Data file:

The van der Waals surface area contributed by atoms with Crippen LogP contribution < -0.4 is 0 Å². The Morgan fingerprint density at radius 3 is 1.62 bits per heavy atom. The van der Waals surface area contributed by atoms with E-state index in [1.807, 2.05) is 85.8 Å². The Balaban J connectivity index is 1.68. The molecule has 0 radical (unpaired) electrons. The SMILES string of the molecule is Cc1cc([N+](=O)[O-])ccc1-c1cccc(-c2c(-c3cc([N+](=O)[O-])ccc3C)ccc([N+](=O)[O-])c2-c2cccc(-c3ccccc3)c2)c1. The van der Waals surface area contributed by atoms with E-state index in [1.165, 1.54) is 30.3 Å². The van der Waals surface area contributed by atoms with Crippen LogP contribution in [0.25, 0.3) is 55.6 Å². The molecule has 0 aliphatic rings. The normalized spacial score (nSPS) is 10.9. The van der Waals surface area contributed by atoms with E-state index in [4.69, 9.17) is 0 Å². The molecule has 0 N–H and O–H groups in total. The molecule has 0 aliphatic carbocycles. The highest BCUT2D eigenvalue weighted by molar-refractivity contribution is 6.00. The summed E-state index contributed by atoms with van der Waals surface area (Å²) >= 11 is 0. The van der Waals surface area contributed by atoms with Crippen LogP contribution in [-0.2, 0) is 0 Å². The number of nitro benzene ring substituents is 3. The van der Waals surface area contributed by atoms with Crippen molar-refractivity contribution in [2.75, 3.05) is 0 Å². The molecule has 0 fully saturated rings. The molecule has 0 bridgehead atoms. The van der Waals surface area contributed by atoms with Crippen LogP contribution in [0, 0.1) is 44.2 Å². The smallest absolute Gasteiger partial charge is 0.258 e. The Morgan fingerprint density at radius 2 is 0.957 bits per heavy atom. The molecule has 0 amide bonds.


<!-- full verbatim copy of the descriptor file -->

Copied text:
The van der Waals surface area contributed by atoms with Crippen LogP contribution < -0.4 is 0 Å². The Morgan fingerprint density at radius 3 is 1.62 bits per heavy atom. The van der Waals surface area contributed by atoms with E-state index in [1.807, 2.05) is 85.8 Å². The Balaban J connectivity index is 1.68. The molecule has 0 radical (unpaired) electrons. The SMILES string of the molecule is Cc1cc([N+](=O)[O-])ccc1-c1cccc(-c2c(-c3cc([N+](=O)[O-])ccc3C)ccc([N+](=O)[O-])c2-c2cccc(-c3ccccc3)c2)c1. The van der Waals surface area contributed by atoms with E-state index in [1.165, 1.54) is 30.3 Å². The van der Waals surface area contributed by atoms with Crippen LogP contribution in [0.25, 0.3) is 55.6 Å². The molecule has 0 aliphatic rings. The normalized spacial score (nSPS) is 10.9. The van der Waals surface area contributed by atoms with E-state index in [4.69, 9.17) is 0 Å². The molecule has 0 N–H and O–H groups in total. The molecule has 0 aliphatic carbocycles. The highest BCUT2D eigenvalue weighted by molar-refractivity contribution is 6.00. The summed E-state index contributed by atoms with van der Waals surface area (Å²) >= 11 is 0. The van der Waals surface area contributed by atoms with Crippen LogP contribution in [-0.2, 0) is 0 Å². The number of nitro benzene ring substituents is 3. The van der Waals surface area contributed by atoms with Crippen molar-refractivity contribution in [2.75, 3.05) is 0 Å². The molecule has 0 fully saturated rings. The molecule has 0 bridgehead atoms. The van der Waals surface area contributed by atoms with Crippen LogP contribution in [0, 0.1) is 44.2 Å². The smallest absolute Gasteiger partial charge is 0.258 e. The Morgan fingerprint density at radius 2 is 0.957 bits per heavy atom. The molecule has 0 amide bonds.